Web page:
Why you need to avoid bumblebee nests
Everyone likes bumblebees - until they build their nest too close for comfort, that is.
Bumblebees build seasonal nests, usually underground, but also in wall cavities, and even old piles of leaves. By late spring they are literally hives of activity.
Each nest is home to a few hundred bees and occupies a space that's roughly equivalent to a soccer ball. They don't build wax comb but rather small "pots" of mud and wax which are used to store honey and as nurseries for their larvae.
Contrary to a popular belief, they can sting but are less willing to do so than honeybees, who are reluctant as well.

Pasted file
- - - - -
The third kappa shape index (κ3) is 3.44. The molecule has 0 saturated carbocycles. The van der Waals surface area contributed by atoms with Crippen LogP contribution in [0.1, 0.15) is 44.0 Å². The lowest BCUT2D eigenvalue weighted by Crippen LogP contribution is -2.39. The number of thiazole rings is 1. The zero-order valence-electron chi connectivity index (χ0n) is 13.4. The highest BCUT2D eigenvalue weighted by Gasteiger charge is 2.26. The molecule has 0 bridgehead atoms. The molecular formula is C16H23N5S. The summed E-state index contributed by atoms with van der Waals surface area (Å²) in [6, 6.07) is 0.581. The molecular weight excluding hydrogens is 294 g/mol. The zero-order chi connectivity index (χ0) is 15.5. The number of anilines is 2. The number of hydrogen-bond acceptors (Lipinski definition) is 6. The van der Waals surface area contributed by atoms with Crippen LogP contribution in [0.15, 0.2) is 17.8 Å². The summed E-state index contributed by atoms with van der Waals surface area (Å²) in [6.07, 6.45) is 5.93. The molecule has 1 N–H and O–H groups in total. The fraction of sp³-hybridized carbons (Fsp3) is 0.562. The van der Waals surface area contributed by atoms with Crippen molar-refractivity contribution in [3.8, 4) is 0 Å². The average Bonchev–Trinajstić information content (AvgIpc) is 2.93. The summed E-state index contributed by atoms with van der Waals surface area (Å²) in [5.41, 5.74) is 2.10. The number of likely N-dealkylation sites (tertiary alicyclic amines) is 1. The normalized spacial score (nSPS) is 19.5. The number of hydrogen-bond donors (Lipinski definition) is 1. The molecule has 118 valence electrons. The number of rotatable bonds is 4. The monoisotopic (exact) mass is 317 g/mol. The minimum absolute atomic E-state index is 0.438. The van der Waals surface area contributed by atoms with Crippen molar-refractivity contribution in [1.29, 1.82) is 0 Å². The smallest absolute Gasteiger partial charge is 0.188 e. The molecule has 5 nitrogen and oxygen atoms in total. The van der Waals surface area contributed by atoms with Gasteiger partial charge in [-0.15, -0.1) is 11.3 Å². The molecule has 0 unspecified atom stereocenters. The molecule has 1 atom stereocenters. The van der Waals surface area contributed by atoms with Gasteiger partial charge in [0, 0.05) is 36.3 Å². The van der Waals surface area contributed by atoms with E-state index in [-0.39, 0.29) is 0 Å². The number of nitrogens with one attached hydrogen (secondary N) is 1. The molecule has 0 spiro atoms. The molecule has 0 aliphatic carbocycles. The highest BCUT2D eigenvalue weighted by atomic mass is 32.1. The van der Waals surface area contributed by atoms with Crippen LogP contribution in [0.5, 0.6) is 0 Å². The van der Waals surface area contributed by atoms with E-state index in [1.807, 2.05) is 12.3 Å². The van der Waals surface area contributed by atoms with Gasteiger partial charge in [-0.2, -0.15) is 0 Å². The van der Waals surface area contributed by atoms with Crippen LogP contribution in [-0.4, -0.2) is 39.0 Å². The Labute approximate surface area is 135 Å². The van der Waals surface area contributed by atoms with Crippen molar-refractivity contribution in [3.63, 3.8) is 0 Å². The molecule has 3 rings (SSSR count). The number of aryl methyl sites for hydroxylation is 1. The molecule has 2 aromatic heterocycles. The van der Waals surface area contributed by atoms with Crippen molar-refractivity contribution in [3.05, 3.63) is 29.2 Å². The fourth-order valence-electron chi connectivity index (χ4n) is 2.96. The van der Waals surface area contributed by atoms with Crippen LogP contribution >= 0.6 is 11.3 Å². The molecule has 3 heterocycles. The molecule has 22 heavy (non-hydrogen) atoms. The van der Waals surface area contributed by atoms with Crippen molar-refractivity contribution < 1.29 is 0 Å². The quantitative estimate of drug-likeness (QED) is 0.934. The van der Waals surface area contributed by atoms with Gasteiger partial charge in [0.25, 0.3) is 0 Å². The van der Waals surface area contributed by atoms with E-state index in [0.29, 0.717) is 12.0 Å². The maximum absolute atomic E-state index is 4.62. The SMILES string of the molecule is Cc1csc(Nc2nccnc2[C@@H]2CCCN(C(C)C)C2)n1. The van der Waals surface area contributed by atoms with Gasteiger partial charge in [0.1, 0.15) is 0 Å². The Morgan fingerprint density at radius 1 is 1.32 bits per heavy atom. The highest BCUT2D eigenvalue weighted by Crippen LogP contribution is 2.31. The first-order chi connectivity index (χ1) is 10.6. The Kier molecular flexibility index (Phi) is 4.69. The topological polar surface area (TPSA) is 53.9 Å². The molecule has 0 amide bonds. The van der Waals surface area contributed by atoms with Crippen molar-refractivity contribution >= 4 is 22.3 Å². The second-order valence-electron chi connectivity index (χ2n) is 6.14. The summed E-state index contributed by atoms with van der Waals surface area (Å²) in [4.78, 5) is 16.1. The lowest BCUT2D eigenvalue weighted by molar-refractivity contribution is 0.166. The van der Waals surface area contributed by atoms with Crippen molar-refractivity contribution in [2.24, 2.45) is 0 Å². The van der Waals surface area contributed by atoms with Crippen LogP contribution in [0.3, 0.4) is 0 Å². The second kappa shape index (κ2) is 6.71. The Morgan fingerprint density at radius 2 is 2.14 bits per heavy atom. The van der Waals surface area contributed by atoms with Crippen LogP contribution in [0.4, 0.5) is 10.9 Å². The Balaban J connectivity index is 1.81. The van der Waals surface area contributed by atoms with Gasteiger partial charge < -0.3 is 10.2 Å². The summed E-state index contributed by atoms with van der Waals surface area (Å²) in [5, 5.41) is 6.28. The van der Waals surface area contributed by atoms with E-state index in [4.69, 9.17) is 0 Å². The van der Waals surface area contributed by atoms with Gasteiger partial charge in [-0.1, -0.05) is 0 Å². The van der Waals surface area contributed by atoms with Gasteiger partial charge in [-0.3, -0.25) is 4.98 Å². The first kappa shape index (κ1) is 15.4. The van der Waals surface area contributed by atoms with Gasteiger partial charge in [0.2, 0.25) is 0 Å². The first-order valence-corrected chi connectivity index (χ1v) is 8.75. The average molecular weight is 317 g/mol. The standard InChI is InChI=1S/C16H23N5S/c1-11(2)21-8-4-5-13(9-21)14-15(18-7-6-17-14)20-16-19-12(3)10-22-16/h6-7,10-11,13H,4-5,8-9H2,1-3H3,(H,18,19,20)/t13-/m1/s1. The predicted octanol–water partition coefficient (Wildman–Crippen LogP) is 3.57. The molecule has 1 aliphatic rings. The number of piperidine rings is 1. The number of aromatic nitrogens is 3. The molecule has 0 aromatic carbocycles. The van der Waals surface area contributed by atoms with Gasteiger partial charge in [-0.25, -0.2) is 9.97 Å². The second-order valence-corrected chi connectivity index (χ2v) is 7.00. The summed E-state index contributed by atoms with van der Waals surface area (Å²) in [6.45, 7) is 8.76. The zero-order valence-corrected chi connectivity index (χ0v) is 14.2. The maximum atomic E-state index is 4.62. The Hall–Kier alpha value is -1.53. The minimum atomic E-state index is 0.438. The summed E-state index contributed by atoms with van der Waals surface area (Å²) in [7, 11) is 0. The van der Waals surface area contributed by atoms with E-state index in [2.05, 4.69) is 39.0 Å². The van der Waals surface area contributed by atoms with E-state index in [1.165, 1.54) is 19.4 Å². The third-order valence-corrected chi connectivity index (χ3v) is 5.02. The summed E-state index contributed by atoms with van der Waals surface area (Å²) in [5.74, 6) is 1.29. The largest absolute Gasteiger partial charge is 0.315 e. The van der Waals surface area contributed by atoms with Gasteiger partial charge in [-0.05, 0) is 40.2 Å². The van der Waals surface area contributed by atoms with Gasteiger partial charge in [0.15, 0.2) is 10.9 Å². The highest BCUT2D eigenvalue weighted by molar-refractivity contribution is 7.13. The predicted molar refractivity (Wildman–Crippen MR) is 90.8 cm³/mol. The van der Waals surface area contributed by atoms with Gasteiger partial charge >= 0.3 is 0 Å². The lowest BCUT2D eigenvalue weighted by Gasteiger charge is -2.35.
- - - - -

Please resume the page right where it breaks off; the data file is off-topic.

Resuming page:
A bumblebee nest is only a threat if you interfere with it by digging it up or poking fingers into the entrance.
Under these easily avoidable circumstances you are certainly likely to cop a few stings. The advice is: don't disturb bumble bee nests.
Bumblebees are unaffected by varroa mite and colony collapse disorder and are first-class pollinators, so make a little room for them, wherever they decide to set up camp, and enjoy their productive antics all summer long.